I suppose being a first-generation college student doesn't exactly embolden my chances for success.

Circadian rhythms ftw, AMIRITE!? :P

Avatar of: Piids

Piids

Posts: 1

May 19, 2013

Considering the persistent sleep issues linked to MDD it's not really surprising, more surprising that something like this has not been done previously.

As someone previously diagnosed with MDD (including major circadian rythm issues) and with a sibling with severe circadian issues without MDD (Not twins but would be interesting to see some twin studies on this) perhaps this could have something to do with the heritability of MDD. It certainly helps me to imagine the possibility that a circadian rythm gene may be ONE genetic factor contributing to the onset of depression (together with the wide amount of factors already implicated).


More interesting would be to investigate individuals with circadian rythm issues and see if interventions could help protect against the onset of MDD.


 

Avatar of: Shari

Shari

Posts: 1

May 19, 2013

A lot of sleep disorder is due to unusual patterns of the levels of cortisol.  If your levels of cortisol are highest when you should be sleeping...you will not sleep.  Why do levels get disrupted?  Those who are stuck in the patterning of fight-or-flight whether because of post traumatic stress disorder or more innocuous emotional issues often have challenged and unusual levels of cortisol.  

Continual fight-or-flight or PTSD can often and almost always lead to one level of depression or another.  Massive depression.  Of course.

My great appreciation to all writers and editors, but it's a relative no-brainer to understand why the "clock" is different with those who have had massive depression.  This is non-news and there are certainly answers.  This is not a medical mystery.

Avatar of: BrianL111

BrianL111

Posts: 1

May 19, 2013

So, my insomnia my be related to my weird "doing something in the morning and later in the day think I did it yesterday" along with my "thinking I forgot to do something at the end of the day when it's really scheduled for tomorrow" may have a scientific explanation after all.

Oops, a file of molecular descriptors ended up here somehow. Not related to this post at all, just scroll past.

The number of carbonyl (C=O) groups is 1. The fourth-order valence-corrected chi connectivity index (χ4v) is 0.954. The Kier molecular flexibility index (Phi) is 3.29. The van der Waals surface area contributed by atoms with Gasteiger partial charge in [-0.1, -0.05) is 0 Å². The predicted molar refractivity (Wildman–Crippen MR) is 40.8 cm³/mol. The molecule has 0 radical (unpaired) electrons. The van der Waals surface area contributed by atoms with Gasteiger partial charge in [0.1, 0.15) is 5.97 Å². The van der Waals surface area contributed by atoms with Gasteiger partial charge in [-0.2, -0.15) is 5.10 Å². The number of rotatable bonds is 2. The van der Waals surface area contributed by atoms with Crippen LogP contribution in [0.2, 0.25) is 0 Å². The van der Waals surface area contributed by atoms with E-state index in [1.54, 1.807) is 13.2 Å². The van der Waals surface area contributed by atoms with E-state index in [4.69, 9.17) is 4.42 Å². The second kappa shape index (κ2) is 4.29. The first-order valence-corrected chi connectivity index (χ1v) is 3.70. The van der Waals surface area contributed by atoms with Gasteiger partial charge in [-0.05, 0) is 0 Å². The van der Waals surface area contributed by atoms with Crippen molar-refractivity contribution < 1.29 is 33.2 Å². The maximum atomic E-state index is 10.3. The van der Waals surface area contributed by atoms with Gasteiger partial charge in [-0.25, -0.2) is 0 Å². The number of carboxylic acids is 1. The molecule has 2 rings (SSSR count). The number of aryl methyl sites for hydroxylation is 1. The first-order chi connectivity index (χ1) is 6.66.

Avatar of: roldor

roldor

Posts: 1

May 20, 2013

I had also major depressions.

But now, i am not watching TV anymore.

The brain has not to process the mostly unnecessary information anymore.

Instead, i am slowly walking several Kilometers in the evening and think about the general situation. This makes tired and opens the mind to the reality and helps to solve problems. Also stimulating substances, like coffee and alcohol after 1600 are pure poison for a good sleep. 

It is a great help. Help yourself, before psychiatrists and pharmaceuticals

must do it!

 

Avatar of: ProfessorK

ProfessorK

Posts: 11

May 21, 2013

Interesting find. Really hoping this sheds some more light on not only depression but various other sorts of mental disorders. 

Avatar of: PBX20

PBX20

Posts: 1

May 22, 2013

I get depressed really bad and so glad thats summer is hear in western PA.

I love spend time at  a resort called Sunny Rest or at the White Thorn Lodge in PA. Its nudsit place but it does help my self to break sleep in days and help less wanting to move or care to eat. I hope help others that are or going try this. Im sure youll agree and glad at lest when you can get away and free of clothes and the outdoor walking around feeling nice air and warm sun.

Avatar of: Tomr

Tomr

Posts: 1

July 17, 2013

I am the same as snickerz.. If there is an option to sign up for testing please put me on it please help this is no living. Always blank minded, confused tired. My mind is dead, any testing I will come for . Please help me